3TFO: Raiders @ Chargers, Week 17

The Raiders and the Chargers play in a divisional match up which has no playoff implications but a lot of pride at stake

| 4 years ago

The Raiders and the Chargers play in a divisional match up which has no playoff implications but a lot of pride at stake

3TFO: Raiders @ Chargers, Week 17


When the NFL changed its schedules to ensure that the final weeks of the season were filled with divisional games, it was to try and ensure that Week 17 didn’t feel simply like the final week of the pre-season, full of meaningless games that nobody really cared about.

Unfortunately it seems as if those good intentions have been largely in vain as the Chargers and Raiders face off in a game that would struggle to have less meaning to it. At six wins, the Chargers are two better off than the Raiders, but sit with half the total of the division leading Broncos, and are well out of the AFC Wild Card race.

At this point all that is left to play for is pride, but this is the final regular season game of 2012, and it’s a long off-season until these teams will get to play real football again, so make the most of it while you can! Here are three areas to focus on that will go a long way towards determining the outcome of the game.

Battle of the Problem Passers

There are few falls from grace like the one Philip Rivers is in the midst of at the moment. Once right at the brink of truly elite play alongside the game’s best, Rivers is now floundering at quarterback for the Chargers, and is currently our 30th ranked QB on the season, below players like Blaine Gabbert and Matt Cassel, both of whom were actually benched by their teams.

Rivers can’t trust his protection long enough to get comfortable and make sound reads, and that led him to throw picks he would never  have before. In recent weeks it seems like the Chargers’ answer to that has been to instruct him that ‘when in doubt, throw it away’, causing him to start throwing the ball away at a truly staggering rate. He has already amassed 42 throw-aways, 12 more than any other passer this season despite 117 fewer attempts than Drew Brees in second place. At least if he’s tossing the ball out of bounds he can’t be throwing it to a defender.

The Raiders are going to be forced to start Matt Leinart in place of injured Carson Palmer, and that means that their offense is going to consist almost exclusively of short passes and dump-offs, because Leinart doesn’t have the arm to go deep or the visision to attack tight holes down field across the middle. In college his arm was limited but at least he was accurate. Now that accuracy seems to have abandoned him and he doesn’t have the kind of big receivers he did at USC to go and get the ball for him, so he is essentially a rich version of me playing quarterback for the Raiders. The team will doubtless work in Terrelle Pryor for some snaps and gimmick plays but it speaks (damning) volumes that they view Leinart as a better option to win the game than him at this stage.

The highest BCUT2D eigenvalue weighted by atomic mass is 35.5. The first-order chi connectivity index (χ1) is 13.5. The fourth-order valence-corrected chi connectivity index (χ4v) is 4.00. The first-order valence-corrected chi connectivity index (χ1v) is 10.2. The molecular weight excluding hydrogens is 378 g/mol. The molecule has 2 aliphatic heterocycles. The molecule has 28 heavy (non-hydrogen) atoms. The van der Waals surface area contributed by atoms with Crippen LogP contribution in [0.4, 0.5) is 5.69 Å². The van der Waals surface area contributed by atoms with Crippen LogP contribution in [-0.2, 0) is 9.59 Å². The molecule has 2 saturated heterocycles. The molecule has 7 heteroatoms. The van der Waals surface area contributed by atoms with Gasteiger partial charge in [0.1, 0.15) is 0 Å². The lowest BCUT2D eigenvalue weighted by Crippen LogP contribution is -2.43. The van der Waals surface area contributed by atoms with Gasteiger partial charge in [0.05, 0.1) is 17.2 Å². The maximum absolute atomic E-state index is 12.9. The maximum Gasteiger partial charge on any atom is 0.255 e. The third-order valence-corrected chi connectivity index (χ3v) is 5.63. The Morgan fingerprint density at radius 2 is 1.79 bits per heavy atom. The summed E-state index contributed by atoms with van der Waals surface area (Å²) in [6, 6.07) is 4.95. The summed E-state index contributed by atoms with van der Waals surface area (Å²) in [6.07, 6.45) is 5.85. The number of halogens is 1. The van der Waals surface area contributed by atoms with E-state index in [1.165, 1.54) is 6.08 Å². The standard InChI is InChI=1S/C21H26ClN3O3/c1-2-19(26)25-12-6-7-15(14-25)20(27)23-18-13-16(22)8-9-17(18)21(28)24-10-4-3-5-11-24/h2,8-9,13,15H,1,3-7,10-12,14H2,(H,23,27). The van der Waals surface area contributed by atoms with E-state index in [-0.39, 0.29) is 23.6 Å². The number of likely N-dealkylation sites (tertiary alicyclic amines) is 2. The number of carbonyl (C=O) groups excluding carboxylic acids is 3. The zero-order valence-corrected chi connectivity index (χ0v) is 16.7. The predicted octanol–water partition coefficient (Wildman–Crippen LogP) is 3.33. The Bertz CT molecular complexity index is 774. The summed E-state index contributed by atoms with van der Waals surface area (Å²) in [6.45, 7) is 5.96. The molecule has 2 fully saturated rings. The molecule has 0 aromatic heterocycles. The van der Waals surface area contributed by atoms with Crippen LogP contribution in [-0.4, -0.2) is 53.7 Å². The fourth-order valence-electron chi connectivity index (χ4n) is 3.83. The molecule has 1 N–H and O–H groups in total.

Jared Veldheer vs. San Diego OLBs

It may get lost in the mess of the Oakland season but LT Jared Veldheer has actually played pretty well. Despite a couple of hiccups along the way, he is currently our 13th ranked OT, having allowed a total of just 33 pressures all season long. He also has a positive run blocking grade, which should make the platoon of San Diego OLBs an interesting contest. Jarrett Johnson has had a down year in a new home but is still a tough assignment in the run game, while Melvin Ingram brings a change of pace as a sub-package rusher, with 32 pressures to his name, second only to Shaun Phillips amongst the position group for the Chargers. Veldheer will likely face three completely different stlyes of players in the Chargers platoon this week, how will he fare against them all?

Containing Marcel Reece

Oakland have one of the league’s most versatile offensive weapons in FB Marcel Reece. Before this season we already knew he could block and catch the ball, but he showed when McFadden went down again this year that he could also be relied upon as a pure ball carrier, and better than McFadden can be. On any given play Reece can run the ball, lay impressive lead blocks from the full back position, or even split out wide and do a pretty good impression of a wide receiver running down field. That is Percy Harvin levels of versatility, if only the Raiders were more prepared to make better use of it.

Unless they decide to revamp the offense just for this game we are unlikely to see Reece made a major feature of it, but it is worth watching him anyway for the few plays each game where he shows how effective he can be. The entire San Diego defense is likely to be tasked with dealing with him at some point in the day.

Follow Sam on Twitter: @PFF_Sam

| Senior Analyst

Sam is a Senior Analyst at Pro Football Focus, as well as a contributor to ESPN.

  • Souldogdave

    pryor is starting